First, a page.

As is usual with music festivals, drinks are quite expensive at the venues. So to start the night at Sónar Festival, me and my hairy photographer decided to have few refreshments at a local bar at happy hour. It was quite easy to reach a decision on where to go, considering the fact that Todd Terje would be playing later that night with his strandbar-disco-electro-wavy sound. We picked the only tiki bar in town, Bar Ananas, which is usually packed with local musician and artists. This night, however, we could sense that something was happening in Reykjavík, the bar was almost empty. Sónar had begun.
The first act we witnessed was Reykjavík’s experimental indie artist Sin Fang, joined by Samaris (next on stage) singer Jófríður Ákadóttir. I was a bit disappointed with Sin Fang´s gig at the Iceland Airwaves last year so my expectation were limited. But with the collaboration and the fact that this is more a dance festival than Iceland Airwaves, he seemed to be enjoying himself and he did deliver.
Now it was time for a beer at SónarPub. This is the first time Harpa uses its upper deck area for a venue and their local DJ, Steindór Jónsson, was hitting his grooves, sporting a brand new sewed shirt—a quality DJ-set.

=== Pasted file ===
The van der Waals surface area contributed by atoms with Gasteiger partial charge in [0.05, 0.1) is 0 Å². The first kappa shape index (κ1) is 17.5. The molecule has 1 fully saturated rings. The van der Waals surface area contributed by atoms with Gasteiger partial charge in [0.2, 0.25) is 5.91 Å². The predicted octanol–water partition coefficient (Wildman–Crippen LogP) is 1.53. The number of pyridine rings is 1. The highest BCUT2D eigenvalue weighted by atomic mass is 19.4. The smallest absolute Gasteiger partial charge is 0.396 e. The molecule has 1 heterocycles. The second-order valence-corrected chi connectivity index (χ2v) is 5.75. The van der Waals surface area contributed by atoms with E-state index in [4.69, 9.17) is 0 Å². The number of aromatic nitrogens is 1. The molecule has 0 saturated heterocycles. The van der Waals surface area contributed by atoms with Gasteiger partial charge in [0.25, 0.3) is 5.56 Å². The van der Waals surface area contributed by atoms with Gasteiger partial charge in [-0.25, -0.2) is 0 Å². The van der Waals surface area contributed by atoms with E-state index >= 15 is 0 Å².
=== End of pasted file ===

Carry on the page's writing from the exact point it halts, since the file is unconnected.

Now back again to the main complex, Samaris had just started. Samaris is an unconventional combination. It’s a band that consists of a clarinet player, a singer (Jófríður Ákadóttir) and an electronic musician. Together they play downtempo electronica/triphop. Ákadóttir’s vocals are beautiful and I have to mention the electronic musician (Þórður Kári Steinþórsson), he used a laptop plus plenty of midi controllers and at no stage during the set did Þórður stay still—he kept twiddling knobs, melding sounds and vocals. He was constantly improvising and it was great to see and hear the aural manipulation. Too often, an electronic gig is just a guy on a laptop poking his finger on a mouse.
All in all, a great set and a perfect built up for Todd Terje. Terje Olsen (real name) started his set in a very melodic, almost euphoric style and it is surely true that the Norwegian cosmic-disco merchant knows how to throw a party and the venue was absolutely packed. My highlight was when he mixed into his set his version of Hot Chip´s hit “How do you do?”. A night to remember.